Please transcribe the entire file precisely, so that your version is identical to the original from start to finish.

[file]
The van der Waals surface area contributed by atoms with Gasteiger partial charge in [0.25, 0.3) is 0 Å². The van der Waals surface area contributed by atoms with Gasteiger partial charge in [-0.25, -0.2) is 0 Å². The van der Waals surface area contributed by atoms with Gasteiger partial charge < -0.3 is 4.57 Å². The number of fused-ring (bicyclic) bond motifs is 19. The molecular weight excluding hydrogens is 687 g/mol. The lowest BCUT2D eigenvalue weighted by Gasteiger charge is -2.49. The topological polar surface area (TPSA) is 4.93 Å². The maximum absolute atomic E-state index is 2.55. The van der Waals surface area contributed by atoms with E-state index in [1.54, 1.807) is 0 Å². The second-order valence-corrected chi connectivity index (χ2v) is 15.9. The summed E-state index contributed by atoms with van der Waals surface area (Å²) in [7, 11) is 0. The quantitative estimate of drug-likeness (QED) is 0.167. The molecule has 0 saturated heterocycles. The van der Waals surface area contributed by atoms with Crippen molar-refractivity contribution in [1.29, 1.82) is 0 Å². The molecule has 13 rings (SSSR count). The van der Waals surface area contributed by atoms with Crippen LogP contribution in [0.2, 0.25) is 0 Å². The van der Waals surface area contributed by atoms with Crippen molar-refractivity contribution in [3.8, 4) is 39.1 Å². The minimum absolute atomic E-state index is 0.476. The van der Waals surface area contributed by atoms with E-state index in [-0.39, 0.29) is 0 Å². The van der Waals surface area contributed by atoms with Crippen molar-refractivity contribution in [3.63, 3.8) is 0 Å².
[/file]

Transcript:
The van der Waals surface area contributed by atoms with Gasteiger partial charge in [0.25, 0.3) is 0 Å². The van der Waals surface area contributed by atoms with Gasteiger partial charge in [-0.25, -0.2) is 0 Å². The van der Waals surface area contributed by atoms with Gasteiger partial charge < -0.3 is 4.57 Å². The number of fused-ring (bicyclic) bond motifs is 19. The molecular weight excluding hydrogens is 687 g/mol. The lowest BCUT2D eigenvalue weighted by Gasteiger charge is -2.49. The topological polar surface area (TPSA) is 4.93 Å². The maximum absolute atomic E-state index is 2.55. The van der Waals surface area contributed by atoms with E-state index in [1.54, 1.807) is 0 Å². The second-order valence-corrected chi connectivity index (χ2v) is 15.9. The summed E-state index contributed by atoms with van der Waals surface area (Å²) in [7, 11) is 0. The quantitative estimate of drug-likeness (QED) is 0.167. The molecule has 0 saturated heterocycles. The van der Waals surface area contributed by atoms with Crippen molar-refractivity contribution in [1.29, 1.82) is 0 Å². The molecule has 13 rings (SSSR count). The van der Waals surface area contributed by atoms with Crippen LogP contribution in [0.2, 0.25) is 0 Å². The van der Waals surface area contributed by atoms with Crippen molar-refractivity contribution in [3.8, 4) is 39.1 Å². The minimum absolute atomic E-state index is 0.476. The van der Waals surface area contributed by atoms with E-state index in [-0.39, 0.29) is 0 Å². The van der Waals surface area contributed by atoms with Crippen molar-refractivity contribution in [3.63, 3.8) is 0 Å².